Vote Note

Are you ready to vote?

Municipal elections are just about a month away, so we here at Link Mag thought we’d give you guys the rundown about things you should probably do to get prepared for them.

Can I vote?

One vote to rule them all. Seriously. (rockthevote.com)

One vote to rule them all. Seriously. (rockthevote.com)

It depends. If you’re eighteen or older, a citizen of Canada, and have lived in your electoral district for at least six months, then yes, you can. Make sure you’re registered to vote. Some districts offer an online checking system, which you can access right from home. Just put your name and address in. The database will pop up with a ‘yes’ or a ‘no.’ If it’s a ‘no,’ you’ll have to register online here. You can also register with Elections BC by phone at 1-800-661-8683.

And remember, social, economic, environmental and political responsibility does go past voting day. If, for whatever reason, you’re not able to vote, write your local council members and mayor about issues that matter to you. Not happy with your garbage pick-up days changing every week? Have a recommendation for your city’s engineers? Then write a letter or an e-mail. Who knows? You may find a number of people share your outlook – and boom! Changes possibly implemented!

Why should I care?

Doesn't matter if you're cool, warm or hot. Just vote!

Doesn’t matter if you’re cool, warm or hot. Just vote!

Well…when you live, work, and play in a city, you’re a part of its space. Whether or not you like how the space is being run, the people at your municipal, provincial and federal government levels are at the forefront of it. They work out bylaws, speak on your behalf to other government folks, and try to reach out to citizens.  By choosing to vote for a current government, or choosing to vote for another slough of people, you’re speaking out because it’s not only your right, but your responsibility.

I can’t vote on November 15th. Might as well skip it, right?

39215-grumpy-cat-no-Vyfj

Don’t skip it. Just don’t. (grumpycat)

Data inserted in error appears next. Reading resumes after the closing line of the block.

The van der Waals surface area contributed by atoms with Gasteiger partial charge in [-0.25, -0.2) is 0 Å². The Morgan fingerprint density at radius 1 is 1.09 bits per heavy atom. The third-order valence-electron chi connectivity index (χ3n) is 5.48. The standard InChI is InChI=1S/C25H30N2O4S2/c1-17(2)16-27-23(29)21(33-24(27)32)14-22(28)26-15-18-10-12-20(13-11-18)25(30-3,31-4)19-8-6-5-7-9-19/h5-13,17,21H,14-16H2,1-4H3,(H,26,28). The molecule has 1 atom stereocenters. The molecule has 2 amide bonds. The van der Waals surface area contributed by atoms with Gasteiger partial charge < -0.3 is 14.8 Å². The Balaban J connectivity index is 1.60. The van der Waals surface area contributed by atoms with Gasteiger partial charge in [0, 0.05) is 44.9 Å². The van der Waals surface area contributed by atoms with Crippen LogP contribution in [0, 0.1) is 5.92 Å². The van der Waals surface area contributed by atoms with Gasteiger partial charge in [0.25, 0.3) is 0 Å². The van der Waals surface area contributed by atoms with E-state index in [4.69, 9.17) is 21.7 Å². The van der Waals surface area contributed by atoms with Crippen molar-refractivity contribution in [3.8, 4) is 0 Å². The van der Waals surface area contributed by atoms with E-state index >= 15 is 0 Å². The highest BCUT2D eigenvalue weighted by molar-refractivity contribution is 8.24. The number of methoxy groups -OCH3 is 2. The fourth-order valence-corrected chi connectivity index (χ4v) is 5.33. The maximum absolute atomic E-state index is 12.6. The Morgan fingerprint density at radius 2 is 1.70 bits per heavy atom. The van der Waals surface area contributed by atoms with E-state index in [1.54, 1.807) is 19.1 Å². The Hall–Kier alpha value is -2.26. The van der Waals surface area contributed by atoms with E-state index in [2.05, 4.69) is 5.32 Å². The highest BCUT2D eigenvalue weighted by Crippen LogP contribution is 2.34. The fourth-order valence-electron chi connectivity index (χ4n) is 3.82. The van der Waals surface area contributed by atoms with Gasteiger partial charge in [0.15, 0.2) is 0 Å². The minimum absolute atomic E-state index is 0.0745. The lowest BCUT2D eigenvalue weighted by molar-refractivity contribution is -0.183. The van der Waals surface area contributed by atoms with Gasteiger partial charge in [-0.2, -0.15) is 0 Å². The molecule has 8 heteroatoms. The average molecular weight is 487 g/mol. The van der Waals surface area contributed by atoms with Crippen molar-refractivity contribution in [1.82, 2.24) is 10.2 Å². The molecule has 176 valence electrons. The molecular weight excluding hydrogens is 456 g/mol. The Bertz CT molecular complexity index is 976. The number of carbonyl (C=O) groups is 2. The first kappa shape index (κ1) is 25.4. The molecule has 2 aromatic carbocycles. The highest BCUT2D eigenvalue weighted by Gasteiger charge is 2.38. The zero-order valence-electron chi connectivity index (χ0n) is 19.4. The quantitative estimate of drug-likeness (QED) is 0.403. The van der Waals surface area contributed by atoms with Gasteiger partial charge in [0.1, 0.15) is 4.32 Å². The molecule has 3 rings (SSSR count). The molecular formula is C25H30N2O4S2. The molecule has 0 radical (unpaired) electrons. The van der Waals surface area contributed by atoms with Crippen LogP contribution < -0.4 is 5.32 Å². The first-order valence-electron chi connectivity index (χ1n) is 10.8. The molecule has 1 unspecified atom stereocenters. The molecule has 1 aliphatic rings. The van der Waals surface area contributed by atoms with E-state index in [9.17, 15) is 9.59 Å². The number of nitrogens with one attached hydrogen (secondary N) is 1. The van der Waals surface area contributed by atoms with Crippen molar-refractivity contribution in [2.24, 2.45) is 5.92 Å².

False. You can actually vote on other days aside from the 15th! Municipalities are required to offer advanced voting options to their citizens. If you’re not in town, you can also vote in absentia (in absence/while absent). Again, these rules and regulations do depend on your municipality, so be sure to check out the sites for the ones you live in. AND if you’re working on any of those days, your employer is required to give you time off. If they don’t, you can file a complaint with Elections BC – and they’ll follow up on it.

I can’t get past all the political jargon. In fact, I feel so out of the loop. Do I have any options?

Confused? There are options. (tinypic)

Confused? There are options. (tinypic)

Most of the candidates have websites and Twitter handles with their latest stances on the major topics they’re platforming. Some of them have even taken to places like reddit where they’re holding AMA threads. We’re definitely in a day and age where you have more opportunities to reach out and connect with them. Some of them will even reply back! You can also talk to friends and family about what you think. By creating dialogue, you’ll feel more aware of what’s going on in your town.

Save the date. November 15th – vote!

Ria Renouf is an Associate Editor for BCIT's Link Magazine. A second-year Broadcasting student, she'll report on anything; her first loves, however, are movies, music, gaming and technology. Outside of BCIT she reads many books and cheers for the Vancouver Canucks and Seattle Seahawks. She also aspires to be a new generation's Tintin, and does so by reporting for radio station CKNW News Talk 980AM's news desk.

ria@linkbcit.ca